After I got the little bugger removed and I was finally on the mend, I thought I would magically bounce back to some supreme state of being. 2012 laughed and said, “Oh, Zoe. You’re cute to think so.”

I had been experiencing all kinds of whack things that I just attributed to having a faulty gallbladder: acid reflux, tinnitus, incredible fatigue, and on and on. As life would have it, all of those things continued. Not one of them changed.

Fast forward a few more months and I finally do more research and plan to go back to get more lab work done; this time with a different clinic system. Evidently my iron levels have been in the toilet for quite some time and when that happens, it sends your entire functioning-as-a-human-being thing out the window. Extremely low iron levels can not only mimic hypothyroidism, which I thought I had, but can cause a whole slew of symptoms as I was experiencing, including but not limited to digestive problems and inflammation of organs, causing them to crash and burn.

Ding!

There is always the chance that I was always going to have my gallbladder out because all of my mother’s siblings have theirs out. So, shittygallbladderitis runs in the family. But since I’ve been my own medical researcher for a few years now and I’m still making a comeback with my health, I’d venture a quasi educated guess and say my low iron levels are the culprit of my chronic ailments.

The upshot is I was not only able to switch to a primary care physician who treated me like a human being and is a nice person to talk to, but my lab results confirmed that indeed I need to consume lots and lots and LOTS of iron to get my levels back to where they need to. As I’ve been taking my iron supplements diligently and consuming lots of delicious red meat and spinach, I’ve noticed a reduction in some of the symptoms that have plagued me for a while. By no means am I out of the woods but at least there appears to be a proverbial trail of bread crumbs for me to follow.

While it’s scary as all getout to go to the doctor, even and especially when you know something is really, really wrong, as I did, it is so much better to figure out what the heck is going on and get it taken care of. It also made me a hundred times more thankful for the healthcare plan my employer provides, because I had been without a healthcare plan since I left New York City. Having consults and labwork and endless blood drawn and a surgery still cost me a lot of money we didn’t have immediately on hand (thank you, Discover Card), but looking back from the privileged standpoint of hindsight gives me reassurance that I absolutely did the right thing by paying attention to what my gut was literally telling me.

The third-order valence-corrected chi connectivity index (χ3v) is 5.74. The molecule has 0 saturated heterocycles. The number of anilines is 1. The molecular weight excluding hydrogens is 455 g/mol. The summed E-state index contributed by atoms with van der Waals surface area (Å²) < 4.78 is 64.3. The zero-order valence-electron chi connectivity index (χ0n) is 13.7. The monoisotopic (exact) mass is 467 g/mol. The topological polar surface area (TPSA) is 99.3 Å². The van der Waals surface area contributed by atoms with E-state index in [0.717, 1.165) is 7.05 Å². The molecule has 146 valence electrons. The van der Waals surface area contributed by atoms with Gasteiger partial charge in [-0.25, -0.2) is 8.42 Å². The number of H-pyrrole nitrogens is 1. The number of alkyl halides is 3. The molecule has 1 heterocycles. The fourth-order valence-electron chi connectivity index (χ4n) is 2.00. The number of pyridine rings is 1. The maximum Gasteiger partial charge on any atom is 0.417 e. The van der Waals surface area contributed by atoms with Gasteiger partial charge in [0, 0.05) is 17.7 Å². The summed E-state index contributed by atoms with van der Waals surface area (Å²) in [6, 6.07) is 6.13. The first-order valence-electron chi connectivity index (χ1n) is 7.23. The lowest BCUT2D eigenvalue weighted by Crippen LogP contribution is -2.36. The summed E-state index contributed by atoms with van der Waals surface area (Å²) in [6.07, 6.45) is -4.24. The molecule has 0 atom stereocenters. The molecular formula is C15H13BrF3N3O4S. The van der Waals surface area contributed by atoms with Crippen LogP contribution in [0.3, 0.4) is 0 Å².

2013 has already been a better year on the health spectrum than the last two years combined. I am hopeful the streak will continue but I have come to realize how much my health lies in my own hands. It is all about the daily self care, even down to something seemingly simple like taking iron and vitamin supplements to make sure my cells are functioning properly, which then means I can hold down a job, pursue hobbies, and walk around and do stuff like spending time with friends and family. You know, little things like that.

Last but not least, I want this to be the rebirth of getting back to mental and spiritual side pursuits, as well–like writing!

For now, je suis revenue.

Until next time, friends.

Sixteen

Earlier this month, I turned 32.

I’m still kind of coping with the number. I don’t FEEL 32. Thirty-two year-olds are supposed to have a few things figured out, aren’t they?

Sixteen years ago, I turned 16 and the only thing I could eat, sleep, and breathe was taking my driver’s test. Since the age of nine, I counted down the years until I could drive. I just knew at that young an age that I was destined to love driving.

Obtaining my driver’s license was one of the biggest thrills of my entire existence, no exaggeration. Getting that little laminated card sent to me in the mail felt like a bucket of freedom pouring all over me. No more would I have to solely rely on anyone else to pick me up and take me places. I could just get there myself and derive every drop of pleasure from driving.

Some people hate driving. My best friend is one of them. She still can’t drive and until some life event forces her to have to get a license, she will remain a chauffeured passenger. While I may not understand it, I am fully supportive of her if that makes her happy. (And I think we’re all a little safer with those who can’t stand driving not being on the road.)

The sensation of driving is a therapeutic one for me with the road under my tires and the steering wheel in my hands. Driving also satisfies my intense need to control. I fully admit I am a control freak. I don’t like to think of it as negative but there are several people who have told me – Kevin included – that I am bossy. I don’t have an answer for that except for a shrug and a, “Yeah, so?” I’m also one of those people who thinks my ideas and the way I do them are ideal.

You might think I’d be a manager of some kind by now but I’m not. Not even close. Despite my being utterly confident in carrying things out a certain way (and usually being disappointed when others don’t hold themselves up to the same high standards of execution), I am extremely non-confrontational. Having a subordinate or a team of them would be an incredible challenge for me. Though, having had some less-than-terrific superiors in my work history, I can say I would sincerely strive to avoid doing the things that have really aggravated me or been my own undoing. It has never ceased to astound me who makes it to a managerial level–anywhere. It could be Pizza Hut. When I run into inefficiency or sheer incompetence, I think, how am I not at the top again? But I don’t make it my life’s mission to choose a different path that might get me there. I stay put. I ruminate. I dwell on the what-ifs.